George Lombard knew much about his mother’s story, but the combination of last summer’s protests and the release of a 313-page report the FBI had compiled on Posy — released through the work of George’s brother, Matt — spurred him to talk about it.
“I remember going into the pandemic, and I wanted to be a better speaker,” Lombard said. “We’re all facing our fears, and it’s not my comfort zone to get up there in front of a whole bunch of people and talk. And I was introduced to a guy named Lucas Jadin, who works with overcoming fears, and he has just been a blessing to me. We talked about leadership and that great leaders are good listeners. …
“I can remember working with Lucas, and when I was telling him I want to become a better speaker, he goes, ‘Well, what do you want people to know about you?’ And I said the coolest thing about me is my mom’s story. And he did his work, so he had researched the story, and he goes, ‘I’m glad you said that, because I really didn’t want you to say being a baseball player, because that’s just something you’ve done.”
Lombard’s assignments from Jadin, a mental skills coach, included telling stories about his mom, how she had her kids keep diaries and write something positive about their siblings in each other’s diaries, how she told them about taking the positives out of difficult times. Then, Lombard had to tell those stories to other people. He told the Dodgers’ staff and their players about his mother; Dodgers pitcher (and former Tigers hurler) David Price called her a “badass” and took part in a peaceful protest in Arizona in her honor.
The public-speaking work was intended to be part of Lombard’s professional development, much like his new job. He wasn’t looking to leave the Dodgers on the heels of winning a World Series championship, but the opportunity to interview for the Tigers’ managerial opening in October reintroduced him to the organization. He didn’t get the job, but the ensuing chance at a bench-coach job is a big step along the way, playing a role in game decisions. Working under new manager A.J. Hinch, whose Astros beat Lombard’s Dodgers in the World Series in 2017, before investigations into sign-stealing that season, is a twist.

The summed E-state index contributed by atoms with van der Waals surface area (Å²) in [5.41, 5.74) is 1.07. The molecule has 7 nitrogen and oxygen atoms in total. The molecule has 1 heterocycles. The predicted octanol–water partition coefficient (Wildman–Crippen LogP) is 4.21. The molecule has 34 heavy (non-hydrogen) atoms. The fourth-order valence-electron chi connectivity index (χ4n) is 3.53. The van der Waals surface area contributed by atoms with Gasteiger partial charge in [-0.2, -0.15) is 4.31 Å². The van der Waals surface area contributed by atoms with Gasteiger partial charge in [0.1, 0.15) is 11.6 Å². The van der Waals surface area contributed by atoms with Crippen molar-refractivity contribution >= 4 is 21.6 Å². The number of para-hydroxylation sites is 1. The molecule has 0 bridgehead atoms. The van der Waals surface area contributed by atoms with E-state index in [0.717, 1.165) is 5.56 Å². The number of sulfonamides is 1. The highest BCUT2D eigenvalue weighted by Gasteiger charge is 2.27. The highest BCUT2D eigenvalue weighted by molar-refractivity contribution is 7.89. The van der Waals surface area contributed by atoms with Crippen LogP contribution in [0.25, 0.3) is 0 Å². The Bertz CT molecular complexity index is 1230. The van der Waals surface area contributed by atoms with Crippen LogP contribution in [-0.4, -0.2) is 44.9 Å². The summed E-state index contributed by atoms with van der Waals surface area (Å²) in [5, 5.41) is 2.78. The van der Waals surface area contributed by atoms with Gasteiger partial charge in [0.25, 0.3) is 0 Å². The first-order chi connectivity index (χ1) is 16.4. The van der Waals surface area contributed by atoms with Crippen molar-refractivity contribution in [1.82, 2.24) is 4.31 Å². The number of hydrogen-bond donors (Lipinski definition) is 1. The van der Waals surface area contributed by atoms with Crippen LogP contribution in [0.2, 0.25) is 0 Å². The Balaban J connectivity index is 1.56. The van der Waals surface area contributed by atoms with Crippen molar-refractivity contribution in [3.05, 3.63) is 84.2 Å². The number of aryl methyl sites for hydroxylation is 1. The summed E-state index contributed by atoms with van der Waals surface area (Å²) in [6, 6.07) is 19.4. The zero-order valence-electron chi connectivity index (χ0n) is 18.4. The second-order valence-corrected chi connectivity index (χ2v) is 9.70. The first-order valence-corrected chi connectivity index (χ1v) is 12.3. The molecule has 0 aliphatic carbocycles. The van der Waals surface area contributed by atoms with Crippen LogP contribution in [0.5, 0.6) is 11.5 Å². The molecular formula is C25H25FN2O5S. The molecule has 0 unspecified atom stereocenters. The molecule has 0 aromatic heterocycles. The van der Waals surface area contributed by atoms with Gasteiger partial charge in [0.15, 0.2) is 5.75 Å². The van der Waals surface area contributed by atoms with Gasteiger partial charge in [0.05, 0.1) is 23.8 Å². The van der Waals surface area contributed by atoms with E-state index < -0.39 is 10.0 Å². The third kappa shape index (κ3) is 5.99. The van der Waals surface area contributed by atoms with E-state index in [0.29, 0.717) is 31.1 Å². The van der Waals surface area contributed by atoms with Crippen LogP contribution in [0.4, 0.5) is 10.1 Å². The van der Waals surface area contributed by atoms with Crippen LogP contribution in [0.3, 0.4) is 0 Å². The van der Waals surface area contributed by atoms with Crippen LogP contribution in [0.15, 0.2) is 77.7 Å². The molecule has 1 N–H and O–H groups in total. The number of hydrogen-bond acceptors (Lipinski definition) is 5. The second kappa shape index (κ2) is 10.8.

“I’m super, super excited about the opportunity and working with A.J.,” Lombard said. “I think we’ve all made some mistakes in our life. For me personally, I’ve made a number of mistakes, but I think by winning a World Series, it’s easy to turn the page and focus on where we’re at now and move forward. I’ve had a long relationship with A.J. I’ve known him back from my playing days. When I first got into coaching, we picked each other’s brains, so it’s an exciting opportunity to jump in with the Tigers.”
Along the path of professional development came a personal journey as well. As the world remembers Martin Luther King Jr. on Monday, Lombard can think of the role his mother played in the movement, and how she inspires himself and others today.
“It’s definitely been the most emotional, I’d say, six months that I’ve had,” Lombard said. “The loss of my mom, we never talked about it. My brother and my sister, we talked about it, but when you look back, we needed to express our feelings.”